You haven’t lost at home in two years. Is there something to that?
“I think there’s always, and you see it all kinds of sports, playing at home is something that’s treated us well. Familiarity with everything. I wish I could tell you. I just think there’s a comfort, I guess.”
Have your teams always been so much better at home?
“I have no clue. Again, it’s something that I don’t think about.”
Is this your offense moving forward, or could Denard move back to quarterback full time?
“Um … I don’t know. I guess he could. I don’t know. It’s an option.”
When was Denard cleared, and what did he have to do to get cleared? Can he grip the ball?
When was he cleared?
“What’s today? Saturday? Probably six days ago.”
Is he cleared for good now, or do you have to go through another process? Is he day to day?
“He might be day to day.”
You talked about being an emotional person. You’ve just beaten Iowa, but what does the Ohio State game mean to you?
“It’s fun. Because it’s a great rivalry and there’s a lot of respect on both sides for those programs. For both programs. It’s fun. You asked? It’s fun. It’s going to be fun.”
You had a lot of success in vertical passing. How come?
“I think some play action set it up. And then I think Gallon made a terrific catch with concentration. The ball was where it needed to be, and it was defended pretty decently. I think one of the best throws and catches was an out on the sideline to Roy. I thought Roy did a nice job with his hands. That’s one thing I said this last week, but I thought Roy is catching the ball more with his hands and not with his body as he had earlier.”
When did you see that change for him?
“Eh, shoot. I don’t know. Some time. Probably in practice.”
It looked like you threw out things for Ohio State to think about. Is that something you planned to do?
“If I was that smart to do that, I would have done that. But no, we were trying to beat Iowa. We were trying to put our players -- because it would be selfish of us as coaches for us not to give these kids the best chance to win a football game. And whatever we do offensively or defensively or prepare, if we don’t do that then we’re short-selling this program and these seniors and these kids, and we’re not going to do that.”
You said you’ve been planning this offense since 18 months ago. What prevented you from using it earlier?
“How would I answer this …”
“Um. I would say, in doing it, it would have been done kind of like we did last year a little bit more when we had both of them on the field. And we just added to it. And we just added to it. And there’s a maturity level for everybody to be able to handle those things.”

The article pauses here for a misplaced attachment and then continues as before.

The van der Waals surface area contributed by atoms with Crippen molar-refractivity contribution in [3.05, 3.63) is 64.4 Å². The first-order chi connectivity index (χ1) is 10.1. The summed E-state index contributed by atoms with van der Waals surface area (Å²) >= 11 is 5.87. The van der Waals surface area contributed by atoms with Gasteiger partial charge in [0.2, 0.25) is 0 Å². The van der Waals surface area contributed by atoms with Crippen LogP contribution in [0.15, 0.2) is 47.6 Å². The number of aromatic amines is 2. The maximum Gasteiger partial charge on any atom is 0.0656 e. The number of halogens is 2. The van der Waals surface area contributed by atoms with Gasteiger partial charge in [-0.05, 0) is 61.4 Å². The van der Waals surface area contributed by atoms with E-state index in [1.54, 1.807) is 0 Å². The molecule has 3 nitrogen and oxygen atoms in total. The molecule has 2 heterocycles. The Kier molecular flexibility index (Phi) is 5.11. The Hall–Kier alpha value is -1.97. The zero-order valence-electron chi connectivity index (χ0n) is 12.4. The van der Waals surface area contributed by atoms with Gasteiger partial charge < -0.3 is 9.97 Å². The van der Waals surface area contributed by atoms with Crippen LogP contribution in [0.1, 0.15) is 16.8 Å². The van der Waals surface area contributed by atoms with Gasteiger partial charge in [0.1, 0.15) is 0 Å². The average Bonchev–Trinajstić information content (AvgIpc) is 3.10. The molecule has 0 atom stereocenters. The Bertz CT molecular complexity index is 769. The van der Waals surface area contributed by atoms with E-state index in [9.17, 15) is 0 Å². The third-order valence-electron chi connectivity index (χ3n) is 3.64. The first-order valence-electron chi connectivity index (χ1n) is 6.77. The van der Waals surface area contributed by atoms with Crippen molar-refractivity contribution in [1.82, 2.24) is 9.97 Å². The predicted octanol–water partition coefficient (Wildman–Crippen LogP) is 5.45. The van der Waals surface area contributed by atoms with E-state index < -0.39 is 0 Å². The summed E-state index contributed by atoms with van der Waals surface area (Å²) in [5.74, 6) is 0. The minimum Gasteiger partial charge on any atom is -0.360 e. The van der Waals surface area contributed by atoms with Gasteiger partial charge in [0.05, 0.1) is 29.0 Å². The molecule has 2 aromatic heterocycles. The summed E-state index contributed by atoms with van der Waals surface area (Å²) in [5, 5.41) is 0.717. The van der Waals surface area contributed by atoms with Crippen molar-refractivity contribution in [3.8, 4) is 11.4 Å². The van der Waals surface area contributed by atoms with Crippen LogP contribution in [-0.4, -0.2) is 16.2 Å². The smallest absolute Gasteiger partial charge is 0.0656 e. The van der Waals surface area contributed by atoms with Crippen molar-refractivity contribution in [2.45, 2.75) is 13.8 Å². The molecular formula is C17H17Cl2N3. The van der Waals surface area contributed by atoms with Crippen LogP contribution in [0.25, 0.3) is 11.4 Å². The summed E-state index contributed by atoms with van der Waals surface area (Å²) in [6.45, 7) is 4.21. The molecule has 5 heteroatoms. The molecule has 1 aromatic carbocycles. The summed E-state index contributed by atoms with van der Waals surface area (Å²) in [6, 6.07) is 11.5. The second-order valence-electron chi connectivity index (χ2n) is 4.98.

So do you mean Denard at quarterback and Devin at receiver?
“Maybe. Sort of.”
Synergy between Gardner and the receivers?
“Yeah, and I think there’s a lot of truth to all of that. But I think our front’s blocking better. Part of it is the play-action game. Part of it is the play-action out of the I-back. I think that’s helped.”
How tough is it for the defense to prepare for your new formations?
Well, you have to spend some time on it. So sometimes that’s the biggest thing. You’re spending time maybe on a formation that was run maybe three times and thinking, okay, what can you do out of it, what can they do out of it? So as a coach, you’re spending your time, and then you’re taking practice time. So it’s time. And there’s one thing none of us have, is a lot of time.”
How confident are you that your team can quickly move on to Ohio State?
“Well they’re going to have to. I’m pretty confident in how our seniors have led and how we’ve gone to work every Sunday, win and lose.”
“Yeah. You know … we missed some sacks. We don’t tackle. They’re knocking us off the line of scrimmage earlier. It was awful.”
“We thought he’d be ready, but he’s not.”
Gary Moeller was honored today --
“Yeah, it was cool.”
What did that mean to you?
“Means a lot. Coach Mo as a person, as a coach, as a man. Means a lot. Means a lot to Michigan.”
- Hey hey what can I say, day to day day to day to day day.
“[We had a] good work day yesterday, [good] preparation. [Iowa is] one of the good football teams, especially a team that, capacity-wise, they’re playing well when you look at taking care of the football, turnovers, and the running game from an offensive line standpoint. They’re typical Iowa where they’re going to get on you and they’re going to do a great job in the zone schemes. Defensively they’re going to play very tight up front and let the linebackers flow. You see that. In the kicking game, they’ve got some real weapons in their kickoff return and their kick coverage and in the kickoff that they’ve done a nice job with. For us we had a good practice. Like I said, it was a good work day. Need another good work day today.”
“Hi guys. What’s up. Heiko, what’s going on?”
MGo: Not much. Just hangin' out.
“It’s really good to see you.”
MGo: It’s good to see you, too.
“I’m not just saying that.”
MGoBeaming: Really? Aw.
“Yeah, I kind of am.”
What’s the word of the day?